Traveling to Thailand with Food Allergies

Traveling to Thailand with food allergies would have been outside my comfort zone when I was younger. My food allergies, especially the ones to peanut, tree nut, fish, and shellfish, made this trip not just an adventure but a challenge. Over the years, my travel knowledge and confidence has increased significantly. I am a frequent traveler, used to being in countries where I don’t speak the language, and often solo. Deciding I felt comfortable on this trip was something that happened gradually over the course of years. Each trip I’ve taken, experience I’ve had, and fear I’ve overcome has brought me to taking greater calculated travel risks. I know traveling to Thailand with my food allergies is a risk, yet here I was tackling it one meal at a time.

As someone who doesn’t feel nervous eating out in general, I wasn’t surprised that my nerves didn’t get the better of me while dining out in Thailand.

I was in Bangkok at an international congress for work. The rest of the trip was an unplanned exploration of Thailand and later Vietnam.

I was solo for the majority of my travels in Bangkok and then I made a spontaneous decision to travel with a colleague for the remainder of my trip. I know many friends who I grew up with that would never go out to dinner alone, never mind travel solo. I’ve done it for years though and don’t think twice about it. Now that most of my friends are married with babies or young children, it is challenging to find a compatible travel buddy for most of my trips.


I often fly United and I am trying to be a more consistent mile-earning traveler, so I booked with them and ANA for that purpose.

I had a six-hour layover in Chicago, so I visited with a friend for a few hours. Side note: It is easy to get from O’Hare to the city. Buy a Ventra ticket and use the CTA. I met my friend for lunch at Lula Café. They were wonderful with my allergies and we had a great brunch/lunch before a long day of more travel ahead. It’s always important to find a safe warm meal before many hours on a plane, especially to a new country I haven’t navigated yet with food allergies.

As I recently wrote, I have a method to flying that works for me as best it can until we have consistent policies in place that meet the best needs of food-allergic flyers.

There are two airports in Bangkok. More than likely if you are coming from outside Asia, you will be flying into Suvarnabhumi International Airport. The other airport, Don Mueang International Airport, is basically a budget airline airport. Later in my trip, I flew AirAsia to Phuket using this airport.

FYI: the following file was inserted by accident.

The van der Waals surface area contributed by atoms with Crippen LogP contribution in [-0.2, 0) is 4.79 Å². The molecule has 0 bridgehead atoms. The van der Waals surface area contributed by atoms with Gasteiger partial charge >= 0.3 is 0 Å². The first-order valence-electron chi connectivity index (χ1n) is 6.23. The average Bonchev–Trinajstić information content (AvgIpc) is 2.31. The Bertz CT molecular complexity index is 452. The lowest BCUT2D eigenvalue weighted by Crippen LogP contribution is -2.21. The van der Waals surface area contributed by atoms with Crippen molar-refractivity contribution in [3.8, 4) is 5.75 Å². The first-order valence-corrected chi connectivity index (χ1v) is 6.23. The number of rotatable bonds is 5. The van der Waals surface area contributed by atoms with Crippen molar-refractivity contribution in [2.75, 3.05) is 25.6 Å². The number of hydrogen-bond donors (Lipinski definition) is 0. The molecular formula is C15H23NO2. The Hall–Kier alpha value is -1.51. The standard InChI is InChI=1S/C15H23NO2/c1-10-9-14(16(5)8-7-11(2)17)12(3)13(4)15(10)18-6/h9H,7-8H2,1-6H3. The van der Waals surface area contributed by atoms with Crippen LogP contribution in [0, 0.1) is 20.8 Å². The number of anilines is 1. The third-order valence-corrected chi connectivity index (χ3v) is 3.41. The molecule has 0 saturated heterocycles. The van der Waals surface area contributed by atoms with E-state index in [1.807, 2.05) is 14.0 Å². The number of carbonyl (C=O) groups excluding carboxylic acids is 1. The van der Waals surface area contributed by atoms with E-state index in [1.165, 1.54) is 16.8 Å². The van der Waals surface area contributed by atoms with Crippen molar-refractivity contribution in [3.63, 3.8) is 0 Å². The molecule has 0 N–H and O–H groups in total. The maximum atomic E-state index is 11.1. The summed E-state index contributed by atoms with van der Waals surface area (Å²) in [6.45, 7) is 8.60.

Side Note: I spent a lot of time in Airport lounges throughout my travels. Having Priority Pass helps travel go much more smoothly.


In Bangkok, I stayed at the same hotel for my entire stay, however for the rest of my travel there was a lot of hotel hopping.


Marriott Marquis Queen Park– For the conference part of my trip, I stayed at a Marriott hotel. I knew that it would be important with my food allergies to stay at an American hotel because they would speak English. This proved to be true and I had a wonderful experience at this hotel.


I moved around a few times during this trip for a number of reasons. Hotels in general are pretty cheap in this area of the world, so if a hotel was not well maintained or didn’t meet my needs, it was easy enough to switch hotels. The only time I ran into difficulties was trying to stay with Marriott hotels because they were booked up quickly (and my travel was largely unplanned). Since I was there during their New Year, many people were on holidays and it was not an easy time for last minute accommodations. Because of this, I started at Marriott and ended up at a few other random ones along the journey.

  • Marriott Phuket– I was able to safely eat breakfast here without any issues. I kept it simple but they were receptive to my food allergies and had a protocol in place.

The rest of the hotels listed below were fine for sleeping but I did not eat at them.

  • Patong Resort
  • Baipho Apartments
  • Phuket Airport Hotel
  • Pongsakorn Boutique Resort


I ate at the Marriott Marquis Queen Park Hotel for almost every meal in Bangkok. They were incredible with my food allergies and had a very specific process in place.The chefs came out during each meal and went over safe options with me. It was a wonderful experience and I was blown away by how well my allergies were understood and handled there.

I also packed a lot of food which made it very easy to snack when I wanted to and choose the meals I felt safe eating. Read this post for more details on what I packed.

Since I was staying in hotels because of the conference, I did not have a kitchen and therefore wouldn’t be cooking. I did go check out a few different grocery stores though so that I could report back about what was available.

Grocery Stores: